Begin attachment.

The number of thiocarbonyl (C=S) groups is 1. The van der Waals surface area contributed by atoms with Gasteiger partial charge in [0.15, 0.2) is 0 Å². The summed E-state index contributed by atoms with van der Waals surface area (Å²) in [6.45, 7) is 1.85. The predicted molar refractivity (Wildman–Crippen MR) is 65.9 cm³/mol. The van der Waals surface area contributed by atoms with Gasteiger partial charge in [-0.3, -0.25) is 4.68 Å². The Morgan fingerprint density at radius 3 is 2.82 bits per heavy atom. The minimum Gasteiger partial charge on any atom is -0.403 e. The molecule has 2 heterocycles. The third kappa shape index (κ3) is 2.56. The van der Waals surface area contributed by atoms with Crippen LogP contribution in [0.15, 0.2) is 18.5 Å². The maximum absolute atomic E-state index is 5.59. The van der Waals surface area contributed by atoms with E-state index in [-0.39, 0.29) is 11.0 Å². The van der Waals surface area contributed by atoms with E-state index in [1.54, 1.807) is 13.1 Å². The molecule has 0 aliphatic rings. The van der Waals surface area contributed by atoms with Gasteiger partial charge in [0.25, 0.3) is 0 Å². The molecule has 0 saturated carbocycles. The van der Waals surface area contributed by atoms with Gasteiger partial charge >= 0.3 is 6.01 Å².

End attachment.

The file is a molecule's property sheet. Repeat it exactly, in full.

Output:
The number of thiocarbonyl (C=S) groups is 1. The van der Waals surface area contributed by atoms with Gasteiger partial charge in [0.15, 0.2) is 0 Å². The summed E-state index contributed by atoms with van der Waals surface area (Å²) in [6.45, 7) is 1.85. The predicted molar refractivity (Wildman–Crippen MR) is 65.9 cm³/mol. The van der Waals surface area contributed by atoms with Gasteiger partial charge in [-0.3, -0.25) is 4.68 Å². The Morgan fingerprint density at radius 3 is 2.82 bits per heavy atom. The minimum Gasteiger partial charge on any atom is -0.403 e. The molecule has 2 heterocycles. The third kappa shape index (κ3) is 2.56. The van der Waals surface area contributed by atoms with Crippen LogP contribution in [0.15, 0.2) is 18.5 Å². The maximum absolute atomic E-state index is 5.59. The van der Waals surface area contributed by atoms with E-state index in [-0.39, 0.29) is 11.0 Å². The van der Waals surface area contributed by atoms with E-state index in [1.54, 1.807) is 13.1 Å². The molecule has 0 aliphatic rings. The van der Waals surface area contributed by atoms with Gasteiger partial charge in [0.25, 0.3) is 0 Å². The molecule has 0 saturated carbocycles. The van der Waals surface area contributed by atoms with Gasteiger partial charge >= 0.3 is 6.01 Å².